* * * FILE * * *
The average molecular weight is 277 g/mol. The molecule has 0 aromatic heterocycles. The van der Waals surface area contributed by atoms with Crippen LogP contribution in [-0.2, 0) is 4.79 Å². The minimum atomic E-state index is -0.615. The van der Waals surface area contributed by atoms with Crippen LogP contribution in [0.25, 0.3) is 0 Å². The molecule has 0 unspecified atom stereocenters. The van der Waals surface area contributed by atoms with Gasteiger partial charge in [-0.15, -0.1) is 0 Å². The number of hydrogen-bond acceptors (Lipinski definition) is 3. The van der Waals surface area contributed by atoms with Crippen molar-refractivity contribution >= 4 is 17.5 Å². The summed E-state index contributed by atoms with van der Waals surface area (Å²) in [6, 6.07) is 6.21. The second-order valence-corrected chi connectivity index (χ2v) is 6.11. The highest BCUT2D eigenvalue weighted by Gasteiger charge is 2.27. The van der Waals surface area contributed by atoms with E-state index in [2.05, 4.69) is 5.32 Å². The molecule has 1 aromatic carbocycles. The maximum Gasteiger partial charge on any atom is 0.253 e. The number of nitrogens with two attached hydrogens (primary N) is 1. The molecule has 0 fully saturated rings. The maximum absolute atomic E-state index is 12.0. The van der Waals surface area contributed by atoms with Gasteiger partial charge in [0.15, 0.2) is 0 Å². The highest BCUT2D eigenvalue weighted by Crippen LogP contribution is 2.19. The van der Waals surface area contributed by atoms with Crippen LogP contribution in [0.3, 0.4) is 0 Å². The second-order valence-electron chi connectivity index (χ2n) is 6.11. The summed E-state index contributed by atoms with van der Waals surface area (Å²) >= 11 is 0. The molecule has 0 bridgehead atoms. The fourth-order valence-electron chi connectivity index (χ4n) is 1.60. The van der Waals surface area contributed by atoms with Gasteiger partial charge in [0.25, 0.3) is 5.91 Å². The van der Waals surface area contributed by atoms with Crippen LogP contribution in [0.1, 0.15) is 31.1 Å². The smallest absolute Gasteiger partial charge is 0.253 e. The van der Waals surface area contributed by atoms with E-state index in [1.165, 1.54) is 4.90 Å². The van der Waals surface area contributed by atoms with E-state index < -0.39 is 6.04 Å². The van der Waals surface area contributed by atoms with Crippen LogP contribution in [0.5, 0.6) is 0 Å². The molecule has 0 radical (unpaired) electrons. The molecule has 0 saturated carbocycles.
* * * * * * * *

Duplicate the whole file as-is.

The average molecular weight is 277 g/mol. The molecule has 0 aromatic heterocycles. The van der Waals surface area contributed by atoms with Crippen LogP contribution in [-0.2, 0) is 4.79 Å². The minimum atomic E-state index is -0.615. The van der Waals surface area contributed by atoms with Crippen LogP contribution in [0.25, 0.3) is 0 Å². The molecule has 0 unspecified atom stereocenters. The van der Waals surface area contributed by atoms with Gasteiger partial charge in [-0.15, -0.1) is 0 Å². The number of hydrogen-bond acceptors (Lipinski definition) is 3. The van der Waals surface area contributed by atoms with Crippen molar-refractivity contribution >= 4 is 17.5 Å². The summed E-state index contributed by atoms with van der Waals surface area (Å²) in [6, 6.07) is 6.21. The second-order valence-corrected chi connectivity index (χ2v) is 6.11. The highest BCUT2D eigenvalue weighted by Gasteiger charge is 2.27. The van der Waals surface area contributed by atoms with E-state index in [2.05, 4.69) is 5.32 Å². The molecule has 1 aromatic carbocycles. The maximum Gasteiger partial charge on any atom is 0.253 e. The number of nitrogens with two attached hydrogens (primary N) is 1. The molecule has 0 fully saturated rings. The maximum absolute atomic E-state index is 12.0. The van der Waals surface area contributed by atoms with Gasteiger partial charge in [0.15, 0.2) is 0 Å². The highest BCUT2D eigenvalue weighted by Crippen LogP contribution is 2.19. The van der Waals surface area contributed by atoms with Crippen LogP contribution in [0.3, 0.4) is 0 Å². The second-order valence-electron chi connectivity index (χ2n) is 6.11. The summed E-state index contributed by atoms with van der Waals surface area (Å²) >= 11 is 0. The molecule has 0 bridgehead atoms. The fourth-order valence-electron chi connectivity index (χ4n) is 1.60. The van der Waals surface area contributed by atoms with Gasteiger partial charge in [0.25, 0.3) is 5.91 Å². The van der Waals surface area contributed by atoms with Crippen LogP contribution in [0.1, 0.15) is 31.1 Å². The smallest absolute Gasteiger partial charge is 0.253 e. The van der Waals surface area contributed by atoms with E-state index in [1.165, 1.54) is 4.90 Å². The van der Waals surface area contributed by atoms with E-state index < -0.39 is 6.04 Å². The van der Waals surface area contributed by atoms with Crippen LogP contribution in [0.5, 0.6) is 0 Å². The molecule has 0 radical (unpaired) electrons. The molecule has 0 saturated carbocycles.